Scientists observe how a black hole 'sucks' a star


By CAPosts 12 October, 2020 - 01:16pm 54 views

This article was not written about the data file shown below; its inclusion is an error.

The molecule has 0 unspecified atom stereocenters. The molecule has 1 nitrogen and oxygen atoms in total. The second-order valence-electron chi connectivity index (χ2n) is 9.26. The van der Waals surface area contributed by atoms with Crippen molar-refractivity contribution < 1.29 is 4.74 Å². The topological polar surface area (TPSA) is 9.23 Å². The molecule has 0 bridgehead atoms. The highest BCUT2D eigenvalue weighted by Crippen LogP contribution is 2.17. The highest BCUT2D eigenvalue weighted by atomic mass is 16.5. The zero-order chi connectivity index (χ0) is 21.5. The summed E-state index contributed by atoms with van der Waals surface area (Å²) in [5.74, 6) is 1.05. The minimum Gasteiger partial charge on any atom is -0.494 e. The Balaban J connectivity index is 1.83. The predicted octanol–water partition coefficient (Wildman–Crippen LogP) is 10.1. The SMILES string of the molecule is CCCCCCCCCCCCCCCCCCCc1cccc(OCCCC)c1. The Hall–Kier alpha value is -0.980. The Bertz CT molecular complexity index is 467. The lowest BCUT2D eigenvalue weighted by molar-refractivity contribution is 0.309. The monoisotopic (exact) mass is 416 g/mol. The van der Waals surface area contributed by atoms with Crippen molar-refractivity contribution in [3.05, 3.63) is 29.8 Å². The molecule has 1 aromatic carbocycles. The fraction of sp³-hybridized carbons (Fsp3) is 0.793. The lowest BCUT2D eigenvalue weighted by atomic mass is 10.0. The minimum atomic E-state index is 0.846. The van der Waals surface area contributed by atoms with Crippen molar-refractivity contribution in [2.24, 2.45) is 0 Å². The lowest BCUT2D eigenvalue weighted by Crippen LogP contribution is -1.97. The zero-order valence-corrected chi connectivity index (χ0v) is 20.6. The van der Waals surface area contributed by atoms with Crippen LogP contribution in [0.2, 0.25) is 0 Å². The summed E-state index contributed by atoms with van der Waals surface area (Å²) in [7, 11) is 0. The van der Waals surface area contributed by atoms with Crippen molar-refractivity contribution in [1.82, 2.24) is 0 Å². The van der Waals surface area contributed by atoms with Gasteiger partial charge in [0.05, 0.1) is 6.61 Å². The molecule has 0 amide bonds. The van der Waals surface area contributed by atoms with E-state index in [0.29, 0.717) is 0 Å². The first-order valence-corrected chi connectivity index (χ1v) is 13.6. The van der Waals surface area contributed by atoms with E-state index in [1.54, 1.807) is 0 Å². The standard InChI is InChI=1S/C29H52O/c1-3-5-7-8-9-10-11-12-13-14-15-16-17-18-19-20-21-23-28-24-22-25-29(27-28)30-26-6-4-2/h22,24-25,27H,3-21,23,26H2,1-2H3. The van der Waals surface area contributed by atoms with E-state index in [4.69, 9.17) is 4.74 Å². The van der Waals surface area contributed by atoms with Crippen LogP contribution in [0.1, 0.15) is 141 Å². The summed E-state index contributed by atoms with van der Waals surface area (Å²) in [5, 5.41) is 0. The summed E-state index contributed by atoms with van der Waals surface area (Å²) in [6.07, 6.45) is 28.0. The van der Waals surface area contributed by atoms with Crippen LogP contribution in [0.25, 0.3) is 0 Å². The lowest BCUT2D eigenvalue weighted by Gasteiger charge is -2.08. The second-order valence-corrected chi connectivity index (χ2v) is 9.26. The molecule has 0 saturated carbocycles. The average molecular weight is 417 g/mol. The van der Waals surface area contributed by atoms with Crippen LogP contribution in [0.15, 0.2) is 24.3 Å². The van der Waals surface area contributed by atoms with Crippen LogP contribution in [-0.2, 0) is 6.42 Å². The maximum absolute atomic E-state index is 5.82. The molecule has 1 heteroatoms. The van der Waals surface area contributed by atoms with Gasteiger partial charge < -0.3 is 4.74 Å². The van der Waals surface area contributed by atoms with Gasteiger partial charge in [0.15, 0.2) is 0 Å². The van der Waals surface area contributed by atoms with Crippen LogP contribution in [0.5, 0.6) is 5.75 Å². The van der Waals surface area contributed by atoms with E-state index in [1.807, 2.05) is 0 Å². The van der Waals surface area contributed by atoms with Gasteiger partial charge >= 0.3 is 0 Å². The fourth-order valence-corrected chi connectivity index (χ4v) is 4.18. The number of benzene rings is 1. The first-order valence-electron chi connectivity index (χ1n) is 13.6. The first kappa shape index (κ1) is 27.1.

A group of scientists located a supermassive black hole "sucking" a star some 215 million light years from Earth, causing it to "spaghetti". © Provided by Newsweek The term spaghetti is used to describe the strange vertical stretching that occurs when an object passes through extreme gravitational fields. Black holes in particular possess that enormous gravitational force, from which, beyond a certain point, known as the event horizon, nothing, not even light, can escape. The stretch experienced by anything that comes close to a black hole is so powerful that no object would be able to withstand the forces exerted, so it would be torn apart. "If a human being were to get close enough to a black hole, for example, feet first, the force of gravity would increase so much that the gravity at his feet would be much greater than the force of gravity at his head," he said. to Newsweek in an email Morgan Hollis, spokesperson for the Royal Astronomical Society of the United Kingdom. Read more: The Nobel Prize in Physics awards three “black hole” experts “This would make the person stretch vertically, much like how the dough is stretched to form spaghetti; hence the term 'spaghetti' ”. The term has been in use since at least the late 1970s and also appears in Stephen Hawking's well-known Short History of Time , the first edition of which dates from 1988. Stars can also experience “spaghetti” during which stars Astrophysicists call it "tidal disturbance events." These occur when stars get too close to supermassive black holes and are disintegrated by their extreme gravitational pull. This was what happened to a star located about 215 million light years from Earth, which has been documented in a study published in the Monthly Notices of the Royal Astronomical Society . Last year, a team of scientists observed a powerful flash of light produced by a supermassive black hole that was devouring the star. “The idea of a black hole 'devouring' a nearby star seems like science fiction. But this is exactly what happens in a tidal disturbance event, ”Matt Nicholl of the University of Birmingham, UK, and lead author of the study, said in a statement. Find out: They discover an unprecedented black hole thanks to gravitational waves The black hole in question has a mass equivalent to about a million times that of the Sun. The researchers say that about half the mass of the star was captured in what is known as an accretion disk that surrounds the black hole, while the other half was ejected outwards in a powerful jet of material that reached a speed close to 35'405.568 kilometers per hour. An accretion disk is a hot, thin, spinning structure made up of matter that falls into the black hole. In this case, the scientists observed that dust and debris from the star was sucked into the black hole's accretion disk just before the star was torn apart. The tidal disturbance event mentioned in the study, called "AT2019qiz", is the closest event of this nature to Earth that has been observed, thus providing unprecedented information about this phenomenon. It could help us better understand how black holes interact with the matter around them. "This event gives us information on the detailed physical processes of accretion and ejection of mass by supermassive black holes," said Edo Berger, of Harvard University and co-author of the study, in the statement. - Published in cooperation with Newsweek / Published in cooperation with Newsweek

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